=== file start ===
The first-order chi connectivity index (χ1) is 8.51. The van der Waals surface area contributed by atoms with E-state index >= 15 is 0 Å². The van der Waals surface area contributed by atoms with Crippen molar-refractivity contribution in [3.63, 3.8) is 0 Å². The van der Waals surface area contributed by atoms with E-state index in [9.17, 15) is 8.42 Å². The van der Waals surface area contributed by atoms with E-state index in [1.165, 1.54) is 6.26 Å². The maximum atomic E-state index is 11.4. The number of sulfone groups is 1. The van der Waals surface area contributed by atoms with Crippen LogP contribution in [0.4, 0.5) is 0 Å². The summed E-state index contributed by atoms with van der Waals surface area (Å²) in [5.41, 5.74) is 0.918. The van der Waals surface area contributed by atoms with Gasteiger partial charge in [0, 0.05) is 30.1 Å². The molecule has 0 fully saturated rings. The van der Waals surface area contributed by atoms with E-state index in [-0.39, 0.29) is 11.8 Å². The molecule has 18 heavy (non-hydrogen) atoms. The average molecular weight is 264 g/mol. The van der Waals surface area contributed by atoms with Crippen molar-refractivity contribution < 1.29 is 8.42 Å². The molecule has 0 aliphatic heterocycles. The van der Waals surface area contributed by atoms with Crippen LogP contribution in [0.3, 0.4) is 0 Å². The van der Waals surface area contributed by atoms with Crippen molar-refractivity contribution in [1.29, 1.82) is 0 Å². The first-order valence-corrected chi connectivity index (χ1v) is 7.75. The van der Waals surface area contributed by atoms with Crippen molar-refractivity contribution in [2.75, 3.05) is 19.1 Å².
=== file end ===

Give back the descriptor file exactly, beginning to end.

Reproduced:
The first-order chi connectivity index (χ1) is 8.51. The van der Waals surface area contributed by atoms with E-state index >= 15 is 0 Å². The van der Waals surface area contributed by atoms with Crippen molar-refractivity contribution in [3.63, 3.8) is 0 Å². The van der Waals surface area contributed by atoms with E-state index in [9.17, 15) is 8.42 Å². The van der Waals surface area contributed by atoms with E-state index in [1.165, 1.54) is 6.26 Å². The maximum atomic E-state index is 11.4. The number of sulfone groups is 1. The van der Waals surface area contributed by atoms with Crippen LogP contribution in [0.4, 0.5) is 0 Å². The summed E-state index contributed by atoms with van der Waals surface area (Å²) in [5.41, 5.74) is 0.918. The van der Waals surface area contributed by atoms with Gasteiger partial charge in [0, 0.05) is 30.1 Å². The molecule has 0 fully saturated rings. The van der Waals surface area contributed by atoms with E-state index in [-0.39, 0.29) is 11.8 Å². The molecule has 18 heavy (non-hydrogen) atoms. The average molecular weight is 264 g/mol. The van der Waals surface area contributed by atoms with Crippen molar-refractivity contribution < 1.29 is 8.42 Å². The molecule has 0 aliphatic heterocycles. The van der Waals surface area contributed by atoms with Crippen LogP contribution in [0.3, 0.4) is 0 Å². The van der Waals surface area contributed by atoms with Crippen molar-refractivity contribution in [1.29, 1.82) is 0 Å². The first-order valence-corrected chi connectivity index (χ1v) is 7.75. The van der Waals surface area contributed by atoms with Crippen molar-refractivity contribution in [2.75, 3.05) is 19.1 Å².